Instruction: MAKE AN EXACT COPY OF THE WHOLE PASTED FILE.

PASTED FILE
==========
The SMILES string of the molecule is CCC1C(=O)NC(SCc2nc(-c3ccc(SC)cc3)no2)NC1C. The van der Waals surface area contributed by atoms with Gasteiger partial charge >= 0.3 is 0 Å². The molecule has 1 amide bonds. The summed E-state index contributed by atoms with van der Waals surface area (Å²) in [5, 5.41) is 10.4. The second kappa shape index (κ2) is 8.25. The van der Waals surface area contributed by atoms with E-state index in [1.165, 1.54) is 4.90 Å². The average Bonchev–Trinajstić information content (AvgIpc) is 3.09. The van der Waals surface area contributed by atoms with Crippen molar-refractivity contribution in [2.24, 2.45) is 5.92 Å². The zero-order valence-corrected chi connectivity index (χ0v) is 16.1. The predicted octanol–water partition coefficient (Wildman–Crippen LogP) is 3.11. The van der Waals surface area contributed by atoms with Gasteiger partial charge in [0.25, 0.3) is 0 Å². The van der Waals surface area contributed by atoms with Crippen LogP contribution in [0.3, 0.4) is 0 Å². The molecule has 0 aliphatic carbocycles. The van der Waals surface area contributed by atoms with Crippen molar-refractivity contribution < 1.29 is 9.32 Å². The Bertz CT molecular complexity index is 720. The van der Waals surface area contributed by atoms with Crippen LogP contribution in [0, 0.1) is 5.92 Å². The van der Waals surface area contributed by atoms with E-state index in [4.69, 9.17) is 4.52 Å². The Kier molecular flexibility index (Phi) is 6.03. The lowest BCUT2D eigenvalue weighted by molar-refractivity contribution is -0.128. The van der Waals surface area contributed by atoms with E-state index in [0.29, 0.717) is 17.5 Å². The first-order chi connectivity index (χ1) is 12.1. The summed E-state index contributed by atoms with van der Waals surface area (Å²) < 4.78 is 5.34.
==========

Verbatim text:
The SMILES string of the molecule is CCC1C(=O)NC(SCc2nc(-c3ccc(SC)cc3)no2)NC1C. The van der Waals surface area contributed by atoms with Gasteiger partial charge >= 0.3 is 0 Å². The molecule has 1 amide bonds. The summed E-state index contributed by atoms with van der Waals surface area (Å²) in [5, 5.41) is 10.4. The second kappa shape index (κ2) is 8.25. The van der Waals surface area contributed by atoms with E-state index in [1.165, 1.54) is 4.90 Å². The average Bonchev–Trinajstić information content (AvgIpc) is 3.09. The van der Waals surface area contributed by atoms with Crippen molar-refractivity contribution in [2.24, 2.45) is 5.92 Å². The zero-order valence-corrected chi connectivity index (χ0v) is 16.1. The predicted octanol–water partition coefficient (Wildman–Crippen LogP) is 3.11. The van der Waals surface area contributed by atoms with Gasteiger partial charge in [0.25, 0.3) is 0 Å². The van der Waals surface area contributed by atoms with Crippen LogP contribution in [0.3, 0.4) is 0 Å². The molecule has 0 aliphatic carbocycles. The van der Waals surface area contributed by atoms with Crippen molar-refractivity contribution < 1.29 is 9.32 Å². The Bertz CT molecular complexity index is 720. The van der Waals surface area contributed by atoms with Crippen LogP contribution in [0, 0.1) is 5.92 Å². The van der Waals surface area contributed by atoms with E-state index in [4.69, 9.17) is 4.52 Å². The Kier molecular flexibility index (Phi) is 6.03. The lowest BCUT2D eigenvalue weighted by molar-refractivity contribution is -0.128. The van der Waals surface area contributed by atoms with E-state index in [0.29, 0.717) is 17.5 Å². The first-order chi connectivity index (χ1) is 12.1. The summed E-state index contributed by atoms with van der Waals surface area (Å²) < 4.78 is 5.34.